Trump’s dismissal of Tillerson last week through a tweet drew the ire of many lawmakers, such as Senator Patrick Leahy who accused the president of running the US government like "an erratic ratings-driven TV impresario." Leahy added that while firing Tillerson via Twitter might make for great television ratings, it is destabilizing.
TWEETED OUT OF OFFICE
Trump’s unprecedented action in informing his secretary of state that had lost his job through a Twitter message recalled the popular persona he developed on the long-running hit television entertainment show "The Apprentice," retired professor of neurology and political commentator John Walsh told Sputnik.
"In fact it is like The Apprentice where firings occurred all the time — and maybe it is the way he ran his businesses," Walsh said. "It certainly means that no one wants to offend the boss too much lest their head is the next to roll."
It was still too soon to assess the significance of Trump’s choice of previous CIA Director Mike Pompeo to replace Tillerson as secretary of state, Walsh said.
"If Pompeo was made secretary of state because of his hawkishness, then it is very bad. If Pompeo was put there because he is a consistent ‘yes man’ for The Donald, then the appointment is irrelevant," he said.
Above all else, Trump demanded public and private loyalty and respect from his most senior officials and Tillerson had refused to provide it, Walsh explained.
"On this view Tillerson was a dead man walking the day he called Trump a ‘moron’ and refused to take it back," he said.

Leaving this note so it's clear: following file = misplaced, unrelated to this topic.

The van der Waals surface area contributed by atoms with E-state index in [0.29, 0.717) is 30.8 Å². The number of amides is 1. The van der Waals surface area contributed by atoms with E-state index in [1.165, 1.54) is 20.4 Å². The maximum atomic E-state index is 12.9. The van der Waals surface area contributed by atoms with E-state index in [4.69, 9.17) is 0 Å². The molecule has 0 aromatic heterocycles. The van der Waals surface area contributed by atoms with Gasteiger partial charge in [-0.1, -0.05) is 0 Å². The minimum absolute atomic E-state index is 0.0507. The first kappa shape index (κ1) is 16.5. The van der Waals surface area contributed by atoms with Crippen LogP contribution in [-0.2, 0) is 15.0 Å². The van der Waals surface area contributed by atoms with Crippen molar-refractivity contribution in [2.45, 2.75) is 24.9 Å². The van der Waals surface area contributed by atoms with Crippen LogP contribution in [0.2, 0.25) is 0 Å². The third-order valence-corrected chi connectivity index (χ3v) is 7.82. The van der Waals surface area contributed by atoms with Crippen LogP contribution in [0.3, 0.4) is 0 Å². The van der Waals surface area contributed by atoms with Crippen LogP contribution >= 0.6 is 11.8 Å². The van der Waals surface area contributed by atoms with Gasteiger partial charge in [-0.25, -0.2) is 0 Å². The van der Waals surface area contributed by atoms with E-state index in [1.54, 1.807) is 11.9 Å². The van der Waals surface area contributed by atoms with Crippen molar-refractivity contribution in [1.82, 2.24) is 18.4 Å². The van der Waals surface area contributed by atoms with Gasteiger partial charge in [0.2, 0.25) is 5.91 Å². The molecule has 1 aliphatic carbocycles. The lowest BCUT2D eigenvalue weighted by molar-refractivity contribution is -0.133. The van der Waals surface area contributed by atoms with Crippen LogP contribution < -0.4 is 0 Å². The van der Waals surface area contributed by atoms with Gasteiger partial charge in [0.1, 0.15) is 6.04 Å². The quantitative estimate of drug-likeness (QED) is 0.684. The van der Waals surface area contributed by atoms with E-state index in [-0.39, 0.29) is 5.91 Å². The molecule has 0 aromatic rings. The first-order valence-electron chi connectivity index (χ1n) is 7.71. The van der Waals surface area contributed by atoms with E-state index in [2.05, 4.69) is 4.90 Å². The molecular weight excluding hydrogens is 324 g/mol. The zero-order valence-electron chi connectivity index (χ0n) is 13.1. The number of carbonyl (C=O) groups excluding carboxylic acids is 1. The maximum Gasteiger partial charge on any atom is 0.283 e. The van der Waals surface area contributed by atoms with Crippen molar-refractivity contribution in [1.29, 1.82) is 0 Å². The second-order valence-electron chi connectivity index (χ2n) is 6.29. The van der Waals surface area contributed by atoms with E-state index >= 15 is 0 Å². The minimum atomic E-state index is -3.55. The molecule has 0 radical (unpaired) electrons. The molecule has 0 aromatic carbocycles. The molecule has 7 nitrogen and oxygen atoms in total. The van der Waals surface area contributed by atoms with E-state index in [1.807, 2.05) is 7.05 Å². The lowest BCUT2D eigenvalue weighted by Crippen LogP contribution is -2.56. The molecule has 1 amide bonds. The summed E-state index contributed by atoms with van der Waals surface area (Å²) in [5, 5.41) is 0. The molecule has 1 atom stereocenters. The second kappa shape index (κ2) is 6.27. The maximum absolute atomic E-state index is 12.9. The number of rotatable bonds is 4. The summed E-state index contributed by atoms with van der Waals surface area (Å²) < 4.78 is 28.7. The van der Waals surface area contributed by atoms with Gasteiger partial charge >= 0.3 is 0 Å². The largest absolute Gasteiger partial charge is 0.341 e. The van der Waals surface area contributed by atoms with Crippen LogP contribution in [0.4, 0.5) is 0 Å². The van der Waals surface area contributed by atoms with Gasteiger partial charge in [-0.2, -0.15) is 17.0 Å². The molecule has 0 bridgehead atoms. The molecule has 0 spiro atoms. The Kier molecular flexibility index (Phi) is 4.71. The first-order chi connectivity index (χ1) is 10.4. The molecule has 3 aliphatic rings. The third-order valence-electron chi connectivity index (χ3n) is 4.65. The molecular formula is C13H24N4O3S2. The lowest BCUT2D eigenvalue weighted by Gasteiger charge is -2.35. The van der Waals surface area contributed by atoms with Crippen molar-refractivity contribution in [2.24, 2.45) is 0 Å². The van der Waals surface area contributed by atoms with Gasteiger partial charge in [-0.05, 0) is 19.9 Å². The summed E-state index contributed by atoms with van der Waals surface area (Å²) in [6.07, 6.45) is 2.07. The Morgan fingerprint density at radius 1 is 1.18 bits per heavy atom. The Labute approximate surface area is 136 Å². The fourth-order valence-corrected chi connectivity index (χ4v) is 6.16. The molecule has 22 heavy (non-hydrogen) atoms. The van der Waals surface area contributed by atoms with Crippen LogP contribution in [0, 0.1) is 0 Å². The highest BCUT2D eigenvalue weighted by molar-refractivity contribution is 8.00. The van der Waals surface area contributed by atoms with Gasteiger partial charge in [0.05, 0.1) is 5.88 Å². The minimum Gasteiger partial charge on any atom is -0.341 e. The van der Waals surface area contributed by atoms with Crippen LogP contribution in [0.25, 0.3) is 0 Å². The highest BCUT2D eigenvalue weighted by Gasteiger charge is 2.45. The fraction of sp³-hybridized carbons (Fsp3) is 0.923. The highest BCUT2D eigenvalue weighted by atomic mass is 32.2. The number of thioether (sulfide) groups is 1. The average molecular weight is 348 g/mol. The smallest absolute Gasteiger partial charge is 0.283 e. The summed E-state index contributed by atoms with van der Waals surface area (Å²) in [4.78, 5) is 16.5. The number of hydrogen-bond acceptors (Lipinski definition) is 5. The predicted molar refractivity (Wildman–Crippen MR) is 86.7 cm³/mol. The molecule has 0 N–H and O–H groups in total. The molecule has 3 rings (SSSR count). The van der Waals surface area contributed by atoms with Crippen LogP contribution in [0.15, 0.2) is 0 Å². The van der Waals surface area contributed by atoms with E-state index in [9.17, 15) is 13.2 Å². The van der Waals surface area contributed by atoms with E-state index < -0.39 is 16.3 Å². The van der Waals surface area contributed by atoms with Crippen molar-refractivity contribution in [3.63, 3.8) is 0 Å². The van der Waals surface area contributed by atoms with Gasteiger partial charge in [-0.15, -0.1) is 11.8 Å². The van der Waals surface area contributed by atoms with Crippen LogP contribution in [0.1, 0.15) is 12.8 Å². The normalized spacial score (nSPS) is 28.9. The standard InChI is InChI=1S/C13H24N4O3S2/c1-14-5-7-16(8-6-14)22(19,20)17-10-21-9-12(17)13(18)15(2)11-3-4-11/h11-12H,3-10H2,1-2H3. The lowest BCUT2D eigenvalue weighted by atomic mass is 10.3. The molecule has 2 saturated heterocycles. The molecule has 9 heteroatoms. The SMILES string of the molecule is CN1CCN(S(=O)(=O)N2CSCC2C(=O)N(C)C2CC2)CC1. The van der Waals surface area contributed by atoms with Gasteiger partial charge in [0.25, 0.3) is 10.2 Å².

In selecting CIA Deputy Director Gina Haskel as Pompeo’s successor, Trump is seeking to satisfy his hardline nationalist supporters, Walsh pointed out.
"The new head of CIA is a certified hands-on torturer — but hey, she is a woman. So the Identity Politics people in the Democratic Party and elsewhere must see [her appointment] as ‘progressive,’" he said.
California State University Chico Professor Emeritus of Political Science Beau Grosscup told Sputnik that Tillerson had made a fatal political mistake in not recognizing that Trump demanded full compliance and unquestioning loyalty from him.
"This is mostly a personality shift. Tillerson was gone because he… challenged him on occasion, such as on the Iran nuclear deal. Pompeo is only the next person to either 'serve' Trump or he too is gone," he said.
"The North Korea meeting if it ever happens is at best a 'meet and greet' session to put the spotlight on Trump for a day or two as a 'statesman' for egotistical reasons only… Remember, President Trump said, 'I'm the only one who matters,’" he said.
However, seeing the Trump-Kim meeting in these terms increased the risks of a breakdown in negotiations that could dangerously increase nuclear tensions on the Korean peninsula, Grosscup warned.
"The worry is Trump comes out of the meeting with no 'agreement' saying, ‘See, I tried diplomacy,’" he said.
Trump has accepted an invitation to meet with Kim Jong Un by the end of May.